V. I.   Lenin

The Question of Uniting the Internationalists

Published: Pravda No. 60, May 31 (18), 1917. Published according to the text in Pravda verified with the manuscript.
Source: Lenin Collected Works, Progress Publishers, 1964, Moscow, Volume 24, pages 431-432.
Translated: Isaacs Bernard
Transcription\Markup: B. Baggins and D. Walters
Public Domain: Lenin Internet Archive 1999 (2005). You may freely copy, distribute, display and perform this work; as well as make derivative and commercial works. Please credit “Marxists Internet Archive” as your source.

The All-Russia Conference of our Party passed a resolution recognising that closer relations and unity with groups and trends that have adopted a real internationalist stand are necessary on the basis of a definite break with the policy of petty-bourgeois betrayal of socialism.[1]

The question of unity was also recently discussed at a conference of the Inter-District Organisation of the United Social-Democrats of Petrograd.

In compliance with the decision of the All-Russia Conference, the Central Committee of our Party, recognising the extreme desirability of union with the Inter-District Organisation, advanced the following proposals (they were first made to the Inter-District Organisation only in the name of Comrade Lenin and a few other members of the Central Committee, but were subsequently approved by the majority of the members of the Central Committee):

Unity is desirable immediately.

The Central Committee of the Russian Social-Democratic Labour Party will be asked to include a representative of the Inter-District Organisation on the staff of each of the two papers (the present Pravda, which is to be converted into an All-Russia popular newspaper, and the Central Organ to be established in the near future).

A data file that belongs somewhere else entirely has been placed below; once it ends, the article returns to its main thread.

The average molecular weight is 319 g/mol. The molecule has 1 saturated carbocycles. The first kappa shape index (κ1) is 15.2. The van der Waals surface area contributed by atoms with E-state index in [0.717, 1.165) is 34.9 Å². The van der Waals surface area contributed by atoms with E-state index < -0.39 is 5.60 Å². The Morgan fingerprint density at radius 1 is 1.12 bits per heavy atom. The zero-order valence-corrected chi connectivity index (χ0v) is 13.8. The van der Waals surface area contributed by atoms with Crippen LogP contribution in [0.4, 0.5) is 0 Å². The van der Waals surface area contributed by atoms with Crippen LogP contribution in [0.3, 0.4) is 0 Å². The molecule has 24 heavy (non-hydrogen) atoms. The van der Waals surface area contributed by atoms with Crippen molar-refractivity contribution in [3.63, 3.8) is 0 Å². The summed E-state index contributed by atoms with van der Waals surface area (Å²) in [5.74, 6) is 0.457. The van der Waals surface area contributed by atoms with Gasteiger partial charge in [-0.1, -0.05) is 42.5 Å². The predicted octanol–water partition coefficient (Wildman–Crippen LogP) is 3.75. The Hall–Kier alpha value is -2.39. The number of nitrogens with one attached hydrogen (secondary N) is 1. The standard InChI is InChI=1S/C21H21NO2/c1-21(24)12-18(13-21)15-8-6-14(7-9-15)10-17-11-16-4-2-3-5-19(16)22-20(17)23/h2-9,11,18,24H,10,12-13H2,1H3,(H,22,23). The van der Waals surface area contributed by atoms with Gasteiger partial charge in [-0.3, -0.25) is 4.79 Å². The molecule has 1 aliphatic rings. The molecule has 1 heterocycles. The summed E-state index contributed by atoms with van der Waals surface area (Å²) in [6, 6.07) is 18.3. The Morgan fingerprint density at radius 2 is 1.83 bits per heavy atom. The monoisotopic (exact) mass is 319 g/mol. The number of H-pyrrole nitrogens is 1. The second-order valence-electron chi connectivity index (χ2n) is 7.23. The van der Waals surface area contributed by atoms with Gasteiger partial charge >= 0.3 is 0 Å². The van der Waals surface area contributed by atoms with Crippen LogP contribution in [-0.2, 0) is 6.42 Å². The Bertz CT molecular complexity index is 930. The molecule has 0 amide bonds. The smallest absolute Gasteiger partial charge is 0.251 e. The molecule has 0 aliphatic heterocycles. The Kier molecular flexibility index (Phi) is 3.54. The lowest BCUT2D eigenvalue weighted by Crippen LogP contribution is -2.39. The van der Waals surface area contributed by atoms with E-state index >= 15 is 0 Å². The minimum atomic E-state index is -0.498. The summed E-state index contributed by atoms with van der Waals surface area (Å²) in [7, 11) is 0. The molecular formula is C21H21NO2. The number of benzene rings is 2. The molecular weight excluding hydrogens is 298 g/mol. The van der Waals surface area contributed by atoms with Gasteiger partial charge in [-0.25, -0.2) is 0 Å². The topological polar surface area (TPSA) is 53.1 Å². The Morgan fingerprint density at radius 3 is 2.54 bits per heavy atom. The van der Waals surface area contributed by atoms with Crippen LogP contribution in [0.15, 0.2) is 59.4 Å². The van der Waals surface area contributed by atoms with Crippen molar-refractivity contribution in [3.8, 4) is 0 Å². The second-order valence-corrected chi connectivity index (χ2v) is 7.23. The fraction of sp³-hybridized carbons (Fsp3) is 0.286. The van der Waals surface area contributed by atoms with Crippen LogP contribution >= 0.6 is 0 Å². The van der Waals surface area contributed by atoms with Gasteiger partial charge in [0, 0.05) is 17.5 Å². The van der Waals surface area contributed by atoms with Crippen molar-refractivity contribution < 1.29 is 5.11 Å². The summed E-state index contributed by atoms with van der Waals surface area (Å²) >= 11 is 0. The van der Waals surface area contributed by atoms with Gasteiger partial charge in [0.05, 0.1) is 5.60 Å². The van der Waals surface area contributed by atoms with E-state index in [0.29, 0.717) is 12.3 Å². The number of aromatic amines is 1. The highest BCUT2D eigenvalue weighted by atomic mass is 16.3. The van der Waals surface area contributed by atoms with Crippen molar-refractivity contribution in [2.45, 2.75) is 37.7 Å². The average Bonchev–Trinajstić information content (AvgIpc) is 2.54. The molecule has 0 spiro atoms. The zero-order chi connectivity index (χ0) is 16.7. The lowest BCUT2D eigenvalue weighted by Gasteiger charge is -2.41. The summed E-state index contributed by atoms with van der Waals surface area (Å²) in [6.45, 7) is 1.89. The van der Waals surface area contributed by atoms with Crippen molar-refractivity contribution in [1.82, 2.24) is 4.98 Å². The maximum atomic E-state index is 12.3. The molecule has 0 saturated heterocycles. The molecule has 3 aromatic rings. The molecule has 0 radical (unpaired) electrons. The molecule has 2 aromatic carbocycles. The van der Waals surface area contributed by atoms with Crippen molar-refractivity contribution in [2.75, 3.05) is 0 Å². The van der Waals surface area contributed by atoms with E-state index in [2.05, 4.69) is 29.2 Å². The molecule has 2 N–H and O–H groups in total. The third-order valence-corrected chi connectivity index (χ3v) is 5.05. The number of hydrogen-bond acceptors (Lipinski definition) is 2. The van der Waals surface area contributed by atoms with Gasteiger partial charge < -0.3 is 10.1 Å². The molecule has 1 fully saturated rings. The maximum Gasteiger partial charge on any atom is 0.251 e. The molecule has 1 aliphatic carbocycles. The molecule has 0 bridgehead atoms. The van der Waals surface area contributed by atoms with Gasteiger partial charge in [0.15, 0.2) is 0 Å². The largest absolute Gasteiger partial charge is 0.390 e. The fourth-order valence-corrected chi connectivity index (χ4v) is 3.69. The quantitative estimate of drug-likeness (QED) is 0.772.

The Central Committee will be asked to set up a special Organising Committee to summon a Party Congress (in six weeks’ time). The Inter-District Conference will be entitled to appoint two delegates to this committee. If the Mensheviks, adherents of Martov, break with the ’defencists’,   it would be desirable and essential to include their delegates on the above-mentioned committee,

Free discussion of controversial issues shall be ensured by the publication of discussion leaflets by Priboi Publishers and by free discussion in the journal Prosveshcheniye (Kommunist),[2] publication of which is being resumed.”

(Draft read by N. Lenin on May 10, 1917, in his own name and in the name of several members of the Central Committee.)

The Inter-District Organisation, for their part, passed a different resolution, which reads:

On unity. Realising that only by the closest consolidation of all its revolutionary forces can the proletariat

“1) become the foremost fighter in clearing the way for socialism;

“2) become the leader of Russian democracy in its struggle against the survivals of the semi-feudal regime and the heritage of tsarism;

“3) fight out the revolution and finally settle the questions of war and peace, the confiscation of the land, the eight-hour day, etc.,

the Conference is of the opinion

a) that a consolidation of forces, so indispensable to the proletariat, can be achieved only under the banner of Zimmerwald and Kienthal, and the programme and decisions of the Party of the years 1908 and 1910. 1912 and 1913;

b) that not a single labour organisation, be it a trade union, an educational club, or a consumers’ co-operative society, and not a single labour newspaper or periodical should refrain from enlisting under that banner;

c) at the same time, the Conference declares itself to he decidedly and ardently in favour of unity on the basis of these decisions.”

Which of these resolutions will be quicker in bringing about unity is a question for all internationalist workers to discuss and decide.

The political resolutions of the Inter-District Organisation have in general adopted the sound course of breaking with the “defencists”.

Under the circumstances, any division of forces would, in our opinion, be utterly unjustifiable.




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